Declaration of Independence

What was the Declaration of Independence?

In 1775, war between American colonies and Britain began. Americans fought against British control of the American colonies while Britain wanted to reassert its control and bring all colonies back under its firm control.

The war was still raging in 1776. Meanwhile, a Continental Congress comprising of American representatives decided to officially announce that they were free men and no longer under British control. This declaration famously became the Declaration of Independence.

What was said in the Declaration?

In the Declaration, the Americans expressed their grievances against the British Empire. They mentioned the reasons why they didn’t like the British administration and why they wanted to be free from it.

One famous part of the Declaration stated that “all men are created equal” and that they had rights to “Life, Liberty and the Pursuit of Happiness”. With these words, the American colonies jointly declared independence from Britain.

Who wrote down the Declaration?

The Congress elected five persons to write the Declaration. These included John Adams, Benjamin Franklin, Thomas Jefferson, Robert Livingston and Robert Sherman. After discussion, they agreed that Thomas Jefferson should write down the first draft of the Declaration.

After he had written down the first draft, the rest of the four members of the committee discussed it, made some minor changes and then presented it to the Congress for approval.

Who approved and signed the Declaration?

After the war began in 1775, Americans came together in a Continental Congress, a sort of Parliament comprising of representatives from all American colonies. In 1776, Second Continental Congress took place and it was here that the Declaration was presented for approval by all the representatives.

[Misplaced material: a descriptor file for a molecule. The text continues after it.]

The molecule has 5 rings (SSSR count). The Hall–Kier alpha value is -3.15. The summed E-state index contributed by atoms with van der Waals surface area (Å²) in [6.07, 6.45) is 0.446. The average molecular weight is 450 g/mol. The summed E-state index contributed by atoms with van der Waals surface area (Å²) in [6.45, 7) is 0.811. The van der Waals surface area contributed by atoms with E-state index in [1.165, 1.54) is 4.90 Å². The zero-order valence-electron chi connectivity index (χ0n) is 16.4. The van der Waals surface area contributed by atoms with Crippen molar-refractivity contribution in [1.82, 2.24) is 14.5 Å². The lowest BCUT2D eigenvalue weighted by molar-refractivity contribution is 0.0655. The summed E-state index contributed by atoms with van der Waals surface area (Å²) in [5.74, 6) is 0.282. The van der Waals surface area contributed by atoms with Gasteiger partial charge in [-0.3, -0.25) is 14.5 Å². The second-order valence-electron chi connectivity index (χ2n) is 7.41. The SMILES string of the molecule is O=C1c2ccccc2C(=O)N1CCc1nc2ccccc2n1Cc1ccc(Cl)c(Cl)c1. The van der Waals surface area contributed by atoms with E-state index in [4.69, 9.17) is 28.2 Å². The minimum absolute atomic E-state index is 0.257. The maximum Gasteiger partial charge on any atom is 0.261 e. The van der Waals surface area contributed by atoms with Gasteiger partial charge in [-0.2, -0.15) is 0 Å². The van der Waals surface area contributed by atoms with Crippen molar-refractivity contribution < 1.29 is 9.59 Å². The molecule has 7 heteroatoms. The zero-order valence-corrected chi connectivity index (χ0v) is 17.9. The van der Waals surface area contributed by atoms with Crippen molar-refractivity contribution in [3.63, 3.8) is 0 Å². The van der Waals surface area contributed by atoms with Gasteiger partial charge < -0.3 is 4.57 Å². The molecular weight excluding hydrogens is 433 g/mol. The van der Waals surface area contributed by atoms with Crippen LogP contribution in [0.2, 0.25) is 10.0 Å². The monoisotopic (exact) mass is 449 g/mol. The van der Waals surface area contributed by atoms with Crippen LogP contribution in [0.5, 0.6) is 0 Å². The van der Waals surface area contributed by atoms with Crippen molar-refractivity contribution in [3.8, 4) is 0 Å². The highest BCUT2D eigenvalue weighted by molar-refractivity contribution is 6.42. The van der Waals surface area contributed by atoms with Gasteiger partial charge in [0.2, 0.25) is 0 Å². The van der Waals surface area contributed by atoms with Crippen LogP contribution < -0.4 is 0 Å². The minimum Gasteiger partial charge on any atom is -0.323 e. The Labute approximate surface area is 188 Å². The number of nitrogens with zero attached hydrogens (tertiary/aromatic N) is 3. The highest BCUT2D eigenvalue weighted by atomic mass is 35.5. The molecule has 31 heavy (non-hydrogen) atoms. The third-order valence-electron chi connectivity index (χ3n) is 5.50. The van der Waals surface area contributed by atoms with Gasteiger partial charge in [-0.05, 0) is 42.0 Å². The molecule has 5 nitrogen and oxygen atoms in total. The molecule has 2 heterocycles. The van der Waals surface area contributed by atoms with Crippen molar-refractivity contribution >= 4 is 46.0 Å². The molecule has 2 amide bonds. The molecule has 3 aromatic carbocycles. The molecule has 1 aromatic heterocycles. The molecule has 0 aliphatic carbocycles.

The Declaration was presented on July 1 but on that date, only 9 states approved it. During this voting, the states of South Carolina and Pennsylvania voted “No”, opposing the Declaration. New York and Delaware also didn’t vote “Yes” and abstained from voting at all.

But the Congress wanted to have maximum support for the Declaration. So a second voting took place on July 2. This time, the previous 9 states who voted “Yes” as well as South Carolina, Pennsylvania and Delaware supported the document.

New York still abstained from voting. So the Declaration was adopted by the Congress with 12 out of 13 votes in favour and one abstention.

What happened after the Declaration?

After adopting the Declaration, it was printed and copies were sent to all American colonies. It was read out in public and printed in newspapers and everyone in the American colonies became aware that they had declared freedom from the British Empire.

The Congress also sent a copy of the Declaration to the British government. Copies of the Declaration were also sent to other governments in Europe and it had reached Germany, Florence and France by the end of the year.

A copy of the Declaration was also sent to George Washington who was the commander-in-chief of the American army at the time. He had the Declaration read aloud to all his soldiers so that it would inspire them for freedom.